Ave Maria Law School Settles Into SW Florida
Published on Thursday, 15 October 2009 17:55
The paint was barely dry on the walls when the largest incoming first-year class in the history of the Ave Maria School of Law began arriving for the fall term. Now, about two months later, it all appears to be routine at the new location for the law school at the Vineyards. (Right, students study in the moot courtroom, one of the facilities that was built out for the new campus.)
The school will hold a Grand Opening celebration for the new campus beginning the evening of Nov. 12, when the Supreme Knight of the Knights of Columbus, Carl Anderson (left), will appear at a fund-raising dinner at the Ritz-Carlton Golf Resort.
The law school's acting dean and president, Eugene Milhizer, acknowledged in a recent interview that the process of moving - which involved uncertainty about the school's accreditation status as well as lawsuits against the school by three former professors - had a toll. Now that the school has successfully moved, kept its accreditation from the American Bar Association and settled the lawsuits, he said he is able to focus on the main mission of the school, and the success of its students.
"We had record applications and the credentials of our students have gone up at the same time that we increased class size," Dean Milhizer said. "Average LSAT scores went up over the previous year. In terms of selectivity, we admitted less than half of the students who applied which is the first time we've ever been that selective."
The LSAT scores and grade point averages of the incoming class "increased by significant numbers," according the the law school's director of external affairs, John Knowles.
There are more than 200 new students at the school and the class also has its highest percentage of women to date, the dean said. The law school's students come from 39 states, five foreign countries and 148 undergraduate institutions, Dean Milhizer said.
Many of the new students are attending after successful careers in other fields, Mr. Knowles said. One is Lorenzo Thompson (right) who taught history for 10 years at a university in St. Louis before coming to Ave Maria. "I was drawn to the mission of the school," Mr. Thompson said, "and I believe that it will help me in my goals to work with the underprivileged."
Dean Milhizer said he is seeing encouraging signs in several key areas including admissions and finances. The school was put on a watch list by the Department of Education early this year, but the dean said that the financial situation is improving.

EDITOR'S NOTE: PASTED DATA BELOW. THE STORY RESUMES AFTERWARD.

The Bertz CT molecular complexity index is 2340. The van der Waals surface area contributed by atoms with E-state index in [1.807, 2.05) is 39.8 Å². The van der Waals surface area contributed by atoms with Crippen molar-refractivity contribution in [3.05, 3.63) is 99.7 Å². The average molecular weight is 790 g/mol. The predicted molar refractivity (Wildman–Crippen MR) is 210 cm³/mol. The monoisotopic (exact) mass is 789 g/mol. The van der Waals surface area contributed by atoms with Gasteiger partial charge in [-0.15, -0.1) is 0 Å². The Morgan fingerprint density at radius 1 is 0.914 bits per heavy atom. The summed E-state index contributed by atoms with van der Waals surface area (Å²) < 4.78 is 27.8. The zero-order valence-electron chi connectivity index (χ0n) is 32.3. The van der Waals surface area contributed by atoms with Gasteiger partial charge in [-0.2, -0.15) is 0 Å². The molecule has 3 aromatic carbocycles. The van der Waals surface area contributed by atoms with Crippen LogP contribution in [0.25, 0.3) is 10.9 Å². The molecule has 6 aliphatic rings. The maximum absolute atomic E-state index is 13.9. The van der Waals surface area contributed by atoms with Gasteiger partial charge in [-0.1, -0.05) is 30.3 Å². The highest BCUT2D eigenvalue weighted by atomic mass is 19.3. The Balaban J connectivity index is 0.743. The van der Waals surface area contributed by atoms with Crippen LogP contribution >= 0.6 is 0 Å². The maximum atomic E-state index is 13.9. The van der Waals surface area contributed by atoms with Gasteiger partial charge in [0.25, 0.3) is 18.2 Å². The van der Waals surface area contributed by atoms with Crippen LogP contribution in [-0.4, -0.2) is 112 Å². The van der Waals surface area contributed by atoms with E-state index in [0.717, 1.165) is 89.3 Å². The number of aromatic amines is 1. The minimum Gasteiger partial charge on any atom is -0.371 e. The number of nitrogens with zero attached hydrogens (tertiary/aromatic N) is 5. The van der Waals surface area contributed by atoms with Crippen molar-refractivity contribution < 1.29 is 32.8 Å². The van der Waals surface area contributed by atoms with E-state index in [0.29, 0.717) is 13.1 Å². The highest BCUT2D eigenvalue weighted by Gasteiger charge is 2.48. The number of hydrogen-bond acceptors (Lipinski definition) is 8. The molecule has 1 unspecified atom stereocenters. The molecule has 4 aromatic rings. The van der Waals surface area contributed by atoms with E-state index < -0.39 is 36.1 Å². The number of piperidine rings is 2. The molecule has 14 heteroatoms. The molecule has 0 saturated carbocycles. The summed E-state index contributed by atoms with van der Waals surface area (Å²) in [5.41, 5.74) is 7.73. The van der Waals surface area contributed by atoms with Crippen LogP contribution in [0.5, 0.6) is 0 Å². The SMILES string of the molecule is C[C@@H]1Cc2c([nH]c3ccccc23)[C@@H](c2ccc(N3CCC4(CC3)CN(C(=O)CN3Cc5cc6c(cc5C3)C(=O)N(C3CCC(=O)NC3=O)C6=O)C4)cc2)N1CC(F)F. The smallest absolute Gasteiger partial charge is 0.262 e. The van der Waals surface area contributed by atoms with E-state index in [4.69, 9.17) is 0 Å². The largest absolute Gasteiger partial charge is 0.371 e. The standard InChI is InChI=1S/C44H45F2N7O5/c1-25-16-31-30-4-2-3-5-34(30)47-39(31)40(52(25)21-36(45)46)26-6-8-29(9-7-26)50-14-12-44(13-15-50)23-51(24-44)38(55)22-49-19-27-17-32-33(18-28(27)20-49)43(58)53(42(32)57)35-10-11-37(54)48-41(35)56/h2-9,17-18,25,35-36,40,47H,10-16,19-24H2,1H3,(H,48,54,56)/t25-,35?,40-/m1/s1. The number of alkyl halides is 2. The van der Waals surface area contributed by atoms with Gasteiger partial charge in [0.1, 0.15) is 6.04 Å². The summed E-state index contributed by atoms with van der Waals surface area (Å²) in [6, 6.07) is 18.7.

"One of the major sources is tuition revenue," he said, "and we have a very large class with a discount rate - that is the scholarship rate - that is about the lowest that we've ever had."
The school's fund-raising efforts are also looking "very good," he said, adding that, "My intention is to not run a deficit."
Dean Milhizer said that the admissions picture for the law school is improving for a number of reasons. The school's position as the only law school in southwest Florida has attracted candidates who would never have considered Ave Maria before, he said, adding that residents of Florida or graduates of Florida undergraduate programs make up the largest group from any single state.
The school also is seeing greater interest from Catholic undergraduate programs as well. "Now that we've had the drama and the uncertainty of the relocation process put behind us, a lot of the Catholic schools that have traditionally been our feeder schools are starting to become reconnected with us in a way that they weren't over the last couple of years," he said. "It also helps when we have Ave Maria University maturing."
The community and the Diocese of Venice have been welcoming, Dean Milhizer said. Bishop Frank Dewane celebrated Mass at the opening of the academic term and has been "very supporting of the law school." He will be a speaker in March, the dean said, at a conference that the law school is planning on human trafficking. (Click here for Ave Herald story on Bishop Dewane's Mass)
Although the law school appears settled at the Vineyards campus, Dean Milhizer says the school's plan still is to move at some point to the town of Ave Maria, by the campus of Ave Maria University, although he acknowledged that such a move is likely years away. "There's no timeline that's been established for that. That's very much contingent on our ability to build the law school we want and that obviously will involve some major fundraising."
Among the challenges facing the law school is the selection of a permanent leader. The founding dean and president, Bernard Dobranski, resigned earlier this year and the school's trustees have established a committee to find a replacement. Meantime, Dean Milhizer leaves no doubt that he would like to remove the word "acting" from before his current titles.
The board of trustees said it would welcome his application for the job. "I plan to apply," he said.